The Index, in a 1758 edition. I had never seen it, but it still loomed large over my youth. It is reported that this edition removed works affirming heliocentric from the forbidden list, after 200 years om it.
A statue marks the place in Rome where Giordano Bruno was burned in 1600. He was held prisoner for six years before execution, but refused to recant his “heretical” views.

My first, adolescent thought was that it must include the books about sex. True enough, authors such as Gide and Balzac, thought to be peddlers of lasciviousness, were on it. But the Index was much more concerned about the mind than the loins, with stamping out heresy more than suppressing lust.

One of the main goals for its first few centuries was to stop the spread of that damnable, intolerable heresy of (wait for it) heliocentrism: the belief that the earth and other planets revolved around the sun rather than vice versa, the latter being the Church’s official view. One of this theory’s early advocates, Giordano Bruno, had his books added to the Index, and was burned at the stake in 1600 by the Inquisition. But in 1959, there were more philosophers (Kant, Spinoza, and Sartre) on it than racy novelists, or for that matter, astronomers.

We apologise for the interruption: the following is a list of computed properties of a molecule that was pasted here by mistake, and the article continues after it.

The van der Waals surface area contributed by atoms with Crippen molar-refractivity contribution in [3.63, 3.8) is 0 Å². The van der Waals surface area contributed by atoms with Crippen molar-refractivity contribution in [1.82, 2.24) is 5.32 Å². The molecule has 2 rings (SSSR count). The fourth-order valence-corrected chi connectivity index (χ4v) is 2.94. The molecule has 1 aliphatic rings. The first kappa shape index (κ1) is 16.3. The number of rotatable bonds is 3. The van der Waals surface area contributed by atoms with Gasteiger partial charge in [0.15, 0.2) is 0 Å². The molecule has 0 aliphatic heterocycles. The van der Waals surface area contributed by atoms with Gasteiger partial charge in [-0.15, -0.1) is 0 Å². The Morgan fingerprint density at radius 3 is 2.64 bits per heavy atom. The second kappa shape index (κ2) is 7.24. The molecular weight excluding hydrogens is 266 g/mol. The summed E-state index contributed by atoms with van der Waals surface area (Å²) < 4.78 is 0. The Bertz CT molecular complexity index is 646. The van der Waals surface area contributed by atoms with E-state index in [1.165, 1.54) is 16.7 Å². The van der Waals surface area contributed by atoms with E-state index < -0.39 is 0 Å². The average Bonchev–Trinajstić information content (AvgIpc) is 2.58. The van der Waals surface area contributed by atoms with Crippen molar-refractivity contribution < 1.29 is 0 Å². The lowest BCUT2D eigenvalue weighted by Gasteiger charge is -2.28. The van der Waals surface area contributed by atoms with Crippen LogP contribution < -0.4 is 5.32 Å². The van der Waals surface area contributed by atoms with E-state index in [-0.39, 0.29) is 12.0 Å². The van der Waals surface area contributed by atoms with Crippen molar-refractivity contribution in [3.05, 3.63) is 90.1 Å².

Prohibited, yes; but many of the books were there at Regis, partly visible on those shelves. That was because, like numerous drugs, they were dangerous at large, but could be useful in special situations, and if doled out in carefully limited doses. Thus to read them, one needed a “prescription,” in the form of official permission. This was granted (or not) by the local bishop or Cardinal, based on an adequate showing of why the reading was needed (say, studying the history of astronomy), and how the project would be subject to properly orthodox supervision.